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He took away your pride when he let you get hungry, and then he fed you with manna, which neither you nor your ancestors had ever seen. This was to teach you that a person does not live on bread alone, but by everything the Lord says. Deuteronomy 8:3 (NCV)

Imagine what it must have been like being ripped away from everything you’d ever known. Sure, it wasn’t a perfect situation. The environment was getting more hostile all the time, abuse and murder were becoming common. But at least you had great food, a warm bed to sleep in and a relatively good idea of what tomorrow would be like.

Now, every day is an adventure. Sure, the first few days were okay, even exciting. But the excitement has worn off, patience has worn thin and you can’t bear the thought of one more night in that tent! The beauty of your surroundings has been replaced by wilderness. Not just physically, spiritually too.

This was the plight of those leavingEgyptfor the Promised Land. They were yanked from a situation that was dangerous, yet predictable; secure, yet confining; familiar, although they were foreigners in a far off land.

The wilderness wanderings of God’s people are a beautiful love story of grace.  While inEgyptthey were not forgotten. The worse things got for them, the more they called out to a God they barely knew. The beauty of it all is that he heard their cries and delivered them from their enemy.

But deliverance never comes without struggle. Those who struggle with addictive behaviors; are trapped in abusive relationships; are struggling with illness or financial disaster will tell you that. Deliverance doesn’t mean you get to waltz gracefully from imprisonment to freedom without some struggle. The enemy doesn’t give up that easily.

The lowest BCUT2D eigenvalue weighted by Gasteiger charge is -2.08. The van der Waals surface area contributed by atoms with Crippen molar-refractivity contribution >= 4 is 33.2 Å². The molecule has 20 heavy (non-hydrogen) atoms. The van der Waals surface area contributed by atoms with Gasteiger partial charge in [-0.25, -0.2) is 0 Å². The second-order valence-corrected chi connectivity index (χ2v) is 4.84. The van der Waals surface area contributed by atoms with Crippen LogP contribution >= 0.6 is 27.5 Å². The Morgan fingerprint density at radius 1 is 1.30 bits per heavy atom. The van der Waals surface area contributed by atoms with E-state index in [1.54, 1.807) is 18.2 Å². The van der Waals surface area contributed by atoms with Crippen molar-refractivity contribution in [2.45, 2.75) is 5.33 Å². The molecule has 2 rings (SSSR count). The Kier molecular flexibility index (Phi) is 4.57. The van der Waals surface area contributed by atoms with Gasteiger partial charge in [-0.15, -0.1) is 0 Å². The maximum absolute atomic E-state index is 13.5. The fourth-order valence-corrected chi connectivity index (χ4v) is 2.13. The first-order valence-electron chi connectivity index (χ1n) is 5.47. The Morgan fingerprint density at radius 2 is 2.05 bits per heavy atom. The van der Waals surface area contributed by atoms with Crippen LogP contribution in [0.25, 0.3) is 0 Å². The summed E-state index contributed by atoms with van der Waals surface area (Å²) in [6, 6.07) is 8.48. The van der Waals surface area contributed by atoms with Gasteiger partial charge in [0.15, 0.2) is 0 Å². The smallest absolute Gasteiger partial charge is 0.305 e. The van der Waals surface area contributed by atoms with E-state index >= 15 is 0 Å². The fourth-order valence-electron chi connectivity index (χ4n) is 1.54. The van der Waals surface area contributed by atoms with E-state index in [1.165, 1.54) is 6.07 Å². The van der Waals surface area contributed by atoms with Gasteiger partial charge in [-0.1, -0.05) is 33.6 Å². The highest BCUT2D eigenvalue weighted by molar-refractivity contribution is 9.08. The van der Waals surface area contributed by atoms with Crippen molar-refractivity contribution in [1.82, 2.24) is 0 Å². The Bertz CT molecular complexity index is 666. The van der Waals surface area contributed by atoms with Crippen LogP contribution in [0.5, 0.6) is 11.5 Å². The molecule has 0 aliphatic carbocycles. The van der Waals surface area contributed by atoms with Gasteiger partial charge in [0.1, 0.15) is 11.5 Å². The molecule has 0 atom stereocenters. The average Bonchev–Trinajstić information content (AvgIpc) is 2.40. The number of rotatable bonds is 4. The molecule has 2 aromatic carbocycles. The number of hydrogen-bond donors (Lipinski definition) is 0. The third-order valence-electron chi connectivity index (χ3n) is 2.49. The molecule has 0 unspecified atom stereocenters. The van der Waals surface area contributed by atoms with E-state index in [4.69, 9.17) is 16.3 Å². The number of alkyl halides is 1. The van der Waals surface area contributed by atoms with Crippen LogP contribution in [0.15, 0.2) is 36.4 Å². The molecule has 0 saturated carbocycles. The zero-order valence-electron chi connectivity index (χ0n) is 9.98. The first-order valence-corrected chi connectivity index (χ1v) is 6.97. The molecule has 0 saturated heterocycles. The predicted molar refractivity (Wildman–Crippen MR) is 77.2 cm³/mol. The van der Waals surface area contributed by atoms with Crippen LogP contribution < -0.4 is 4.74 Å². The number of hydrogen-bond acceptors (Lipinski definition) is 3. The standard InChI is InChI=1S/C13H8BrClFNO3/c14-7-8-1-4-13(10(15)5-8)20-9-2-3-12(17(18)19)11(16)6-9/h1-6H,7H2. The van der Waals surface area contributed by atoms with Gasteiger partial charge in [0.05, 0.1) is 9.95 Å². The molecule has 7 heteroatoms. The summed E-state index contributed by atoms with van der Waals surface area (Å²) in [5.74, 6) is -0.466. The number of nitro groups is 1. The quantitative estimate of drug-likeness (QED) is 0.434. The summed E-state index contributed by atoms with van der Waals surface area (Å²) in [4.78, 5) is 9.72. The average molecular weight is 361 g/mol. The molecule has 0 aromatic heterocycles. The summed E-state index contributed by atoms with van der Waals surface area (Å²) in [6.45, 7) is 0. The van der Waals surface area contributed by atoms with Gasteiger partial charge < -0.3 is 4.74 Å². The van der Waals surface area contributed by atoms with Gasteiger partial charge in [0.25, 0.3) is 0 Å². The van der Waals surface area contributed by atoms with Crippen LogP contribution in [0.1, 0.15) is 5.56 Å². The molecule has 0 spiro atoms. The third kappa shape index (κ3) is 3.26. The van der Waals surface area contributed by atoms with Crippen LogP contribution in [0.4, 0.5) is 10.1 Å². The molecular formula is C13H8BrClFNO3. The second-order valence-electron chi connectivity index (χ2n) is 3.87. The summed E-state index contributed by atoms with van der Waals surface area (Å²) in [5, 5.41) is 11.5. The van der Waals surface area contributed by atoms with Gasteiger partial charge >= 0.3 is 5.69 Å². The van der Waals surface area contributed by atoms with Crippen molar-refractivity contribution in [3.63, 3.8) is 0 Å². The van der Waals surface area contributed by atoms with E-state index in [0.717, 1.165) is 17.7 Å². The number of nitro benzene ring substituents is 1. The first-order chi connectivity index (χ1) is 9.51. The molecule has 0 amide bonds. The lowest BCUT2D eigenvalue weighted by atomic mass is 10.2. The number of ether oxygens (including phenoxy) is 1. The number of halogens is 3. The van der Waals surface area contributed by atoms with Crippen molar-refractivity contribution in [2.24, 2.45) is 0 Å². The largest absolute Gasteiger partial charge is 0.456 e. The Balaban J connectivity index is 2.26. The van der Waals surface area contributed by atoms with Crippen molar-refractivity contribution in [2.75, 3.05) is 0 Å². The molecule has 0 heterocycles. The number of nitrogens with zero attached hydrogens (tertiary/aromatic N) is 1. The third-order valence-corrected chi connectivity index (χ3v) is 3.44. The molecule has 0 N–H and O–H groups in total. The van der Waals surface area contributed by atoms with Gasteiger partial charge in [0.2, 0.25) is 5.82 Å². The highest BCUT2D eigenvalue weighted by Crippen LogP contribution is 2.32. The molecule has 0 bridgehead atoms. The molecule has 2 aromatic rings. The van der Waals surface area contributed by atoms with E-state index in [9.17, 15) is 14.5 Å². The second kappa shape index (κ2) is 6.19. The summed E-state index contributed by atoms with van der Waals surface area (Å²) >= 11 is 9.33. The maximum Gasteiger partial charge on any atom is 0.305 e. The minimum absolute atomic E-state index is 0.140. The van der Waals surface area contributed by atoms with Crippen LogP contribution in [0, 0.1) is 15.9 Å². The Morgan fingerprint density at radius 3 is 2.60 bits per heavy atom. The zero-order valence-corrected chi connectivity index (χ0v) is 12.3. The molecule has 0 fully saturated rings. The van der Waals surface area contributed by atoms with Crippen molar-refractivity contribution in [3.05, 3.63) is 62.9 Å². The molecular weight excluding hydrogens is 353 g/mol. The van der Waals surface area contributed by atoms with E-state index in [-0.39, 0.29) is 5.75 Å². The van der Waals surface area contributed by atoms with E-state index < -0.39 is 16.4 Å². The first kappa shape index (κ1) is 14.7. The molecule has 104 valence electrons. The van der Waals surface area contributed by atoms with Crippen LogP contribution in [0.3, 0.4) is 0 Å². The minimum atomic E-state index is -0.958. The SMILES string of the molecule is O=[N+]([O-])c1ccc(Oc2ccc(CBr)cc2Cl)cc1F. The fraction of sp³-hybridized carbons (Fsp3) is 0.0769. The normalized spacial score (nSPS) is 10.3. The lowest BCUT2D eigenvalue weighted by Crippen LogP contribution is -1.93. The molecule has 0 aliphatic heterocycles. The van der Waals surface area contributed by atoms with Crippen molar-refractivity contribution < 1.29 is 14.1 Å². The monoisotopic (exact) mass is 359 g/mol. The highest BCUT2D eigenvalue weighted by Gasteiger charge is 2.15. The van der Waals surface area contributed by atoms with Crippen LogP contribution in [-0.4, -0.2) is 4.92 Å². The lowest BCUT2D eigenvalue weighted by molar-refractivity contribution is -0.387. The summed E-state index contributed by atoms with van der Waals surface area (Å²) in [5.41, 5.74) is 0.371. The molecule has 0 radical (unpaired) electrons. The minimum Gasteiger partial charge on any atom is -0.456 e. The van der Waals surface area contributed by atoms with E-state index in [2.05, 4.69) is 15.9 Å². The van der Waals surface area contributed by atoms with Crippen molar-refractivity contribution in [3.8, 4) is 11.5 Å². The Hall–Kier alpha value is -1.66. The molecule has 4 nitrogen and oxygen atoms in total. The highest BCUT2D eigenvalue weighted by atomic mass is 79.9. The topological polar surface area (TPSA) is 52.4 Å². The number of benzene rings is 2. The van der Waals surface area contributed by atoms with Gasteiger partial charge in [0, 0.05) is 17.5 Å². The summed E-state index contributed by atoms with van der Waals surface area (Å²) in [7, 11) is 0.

Stuck away in the story of the wilderness wanderings is the story of manna. The story of God’s provision. The story of giving just what each person needs at the time it’s needed.  

Manna appeared daily on the floor of the wilderness. It was new every morning to remind the Israelites that God’s love was new every morning as well. Each day was a fresh start.

Manna taught God’s people that yesterday’s failures and victories were to be left behind. Each day was a new chance to see God’s work. In fact, if you tucked manna (your past) away for later use it turned rotten! Yesterday is gone. Today is a new day of God’s grace.

Manna met each persons need individually. Those who gathered too little found that the amount they gathered was just enough for the end of the day. Those who gathered much found that the excess was gone by the end of the day.

Manna, like grace, was personal. I get what I need from God. You get what you need from God. There were no rules, no discussion on who gets what or why. Manna was available to the ‘good, God fearing Israelite’ as well as the rebellious and struggling one. Just as grace through Jesus Christ is available to all regardless of their situation.

With Jesus there is no lack.

There was, of course, a downside to manna, just as there is grace. Not a flaw in grace itself, but a flaw in human thinking. God’s provision was essential for their survival. Yet, soon the Israelites were complaining about manna. They began to take God’s provision for granted. May we never take the grace he’s given for granted. May we never forget the price paid for our freedom: the death of Jesus for our sins.

PRAYER: Father, thank you for the lesson of manna. Help me to see your new provision every day of my life. May your grace always inspire me to live with hope and expectation for what you have for me. Amen.

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